backtop


Print 62 comment(s) - last by EasyC.. on Oct 11 at 10:55 AM

IPhone 4S pre-orders began Friday, October 7

The iPhone 5 was a long-awaited follow-up to the iPhone 4, but when Apple made its official announcement last week, many customers and investors were disappointed to find out that an iPhone 4S would be this month's newest mobile release. But that didn't stop Apple from achieving one million iPhone 4S pre-orders within the first 24 hours of pre-order availability.

The problem many had with the news of the 4S was the relatively few changes made since the iPhone 4 -- especially in the realm of external changes. A few notable internal changes would be a dual-core A5 processor, iOS 5 mobile operating system, the Siri voice recognition assistant, an 8MP camera and compatibility across GSM and CDMA networks.

Despite complaints from customers and investors, technical analysis company UBM TechInsights predicted that the iPhone 4S would provide healthy profit margins comparable to prior iPhone releases.

From the looks of it, they were right -- Apple announced that it topped one million iPhone 4S pre-orders within the first day of making pre-orders available.

"We are blown away with the incredible response to iPhone 4S," said Philip Schiller, Apple's senior vice president of Worldwide Product Marketing. "The first day pre-orders for iPhone 4S have been the most for any new product that Apple has ever launched and we are thrilled that customers love iPhone 4S as much as we do."

What likely helped Apple out is the addition of Sprint as an iPhone carrier. It was discovered back in August that Sprint, for the first time, would sell the iPhone come the newest release in October. Not only that, but it would be the only carrier to offer unlimited plans for the iPhone 4 and iPhone 4S, giving it an edge over AT&T and Verizon.

IPhone 4S pre-orders began Friday, October 7. The iPhone 4S will be available October 14.

Source: Apple



Comments     Threshold


This article is over a month old, voting and posting comments is disabled

RE: Wow..
By TakinYourPoints on 10/10/2011 7:01:15 PM , Rating: 2
A few weeks ago, someone on another forum I go to was discussing why iOS is used at his company and why Android isn't after being asked why they deploy iPads and none of the other tablets. I assume that the same issues apply to smartphones. This was also posted before the story around security in HTC handsets broke.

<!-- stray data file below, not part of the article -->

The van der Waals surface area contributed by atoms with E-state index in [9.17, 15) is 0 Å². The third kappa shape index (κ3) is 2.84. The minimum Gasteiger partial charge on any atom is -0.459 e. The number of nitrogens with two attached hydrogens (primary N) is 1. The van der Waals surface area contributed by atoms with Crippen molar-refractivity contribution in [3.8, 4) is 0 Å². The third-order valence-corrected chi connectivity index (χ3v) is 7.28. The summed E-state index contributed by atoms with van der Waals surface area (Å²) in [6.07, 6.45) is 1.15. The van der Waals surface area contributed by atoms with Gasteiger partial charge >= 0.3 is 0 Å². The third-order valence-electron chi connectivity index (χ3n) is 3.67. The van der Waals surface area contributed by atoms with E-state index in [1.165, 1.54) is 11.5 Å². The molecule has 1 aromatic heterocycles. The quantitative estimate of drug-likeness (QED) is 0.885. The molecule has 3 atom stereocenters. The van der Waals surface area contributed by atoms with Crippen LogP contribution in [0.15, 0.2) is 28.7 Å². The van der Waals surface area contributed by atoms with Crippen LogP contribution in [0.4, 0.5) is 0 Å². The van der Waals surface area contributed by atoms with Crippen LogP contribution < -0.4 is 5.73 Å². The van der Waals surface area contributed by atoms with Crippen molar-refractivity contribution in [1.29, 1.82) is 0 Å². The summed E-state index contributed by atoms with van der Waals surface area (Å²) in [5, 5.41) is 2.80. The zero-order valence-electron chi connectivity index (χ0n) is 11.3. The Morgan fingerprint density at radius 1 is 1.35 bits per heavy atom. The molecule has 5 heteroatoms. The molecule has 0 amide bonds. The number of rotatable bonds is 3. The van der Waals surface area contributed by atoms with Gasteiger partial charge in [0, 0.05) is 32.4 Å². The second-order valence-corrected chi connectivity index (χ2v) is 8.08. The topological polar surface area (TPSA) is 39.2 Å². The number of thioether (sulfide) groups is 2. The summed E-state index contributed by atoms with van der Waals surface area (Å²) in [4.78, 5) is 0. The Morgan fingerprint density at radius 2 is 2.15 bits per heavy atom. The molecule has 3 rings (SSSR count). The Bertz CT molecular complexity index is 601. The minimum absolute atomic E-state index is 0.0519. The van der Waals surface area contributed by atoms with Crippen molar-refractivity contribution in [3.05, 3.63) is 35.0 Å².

quote:
...we have to follow industry regulations and institutional policies around encryption of data at rest and mobile device management. Android is basically useless in a business setting because there has been almost no consideration given to most of these issues.

The fragmented nature of the Android device market means there's no central solution for it, either.

Even if the software met the requirements for securing a device, we would still have to narrow it down to one or two devices, because we can't certify or support the entire gamut. Thus, we use iPads.

The iPad is not used in enterprise because it's established, it's used because of the 39 or so ActiveSync security policies that can be applied to an ActiveSync compliant device, only iOS devices support them. Android supports around 7, and is essentially entirely useless for anything other than a casual device. It simply isn't possible right now to have a "secure" Android device, or even pretend you have one.

In addition, narrowing it down to one or two tablets is a LOT harder than you think. We were prepared to support the Galaxy Tab for a separate entity we have to support, but the lawsuits from Apple made us change our minds. Bottom line is no company except Apple has a real investment in the success of a tablet and its ecosystem. Google doesn't even come close for the reasons you mentioned.

Now if Google were to get into the tablet business, I think it'd be a total failure. They can't deliver a product that can last, because whatever they make will be immediately aped by another company looking to explore the market without making a substantial investment in it.

I hope none of my comments come across as discouraging competition, because that's not how I feel. I love competition and innovation in the sector, but the fact is after every other competitor shows their stuff off, the long-term stability and short-term supportability and security of iPads vastly outstrips other devices.


Taking this into consideration, it is clear why your company only authorizes Blackberry or iOS. That said, I have to assume that Windows Phone 7 adheres to the same ActiveSync security policies that iOS does, it is a Microsoft product after all. Does anyone here know about that? I have only seem iOS and Android in these kinds of discussions.


RE: Wow..
By Omega215D on 10/10/2011 9:18:10 PM , Rating: 2
The security issues with HTC seems to be pretty specific as to which models are affected. Sprint has the Motorola Xpert and Verizon the Droid Pro for business users and has security measures in place.

It would be good if Google began making their own business line up of Nexus phones.


"You can bet that Sony built a long-term business plan about being successful in Japan and that business plan is crumbling." -- Peter Moore, 24 hours before his Microsoft resignation














botimage
Copyright 2014 DailyTech LLC. - RSS Feed | Advertise | About Us | Ethics | FAQ | Terms, Conditions & Privacy Information | Kristopher Kubicki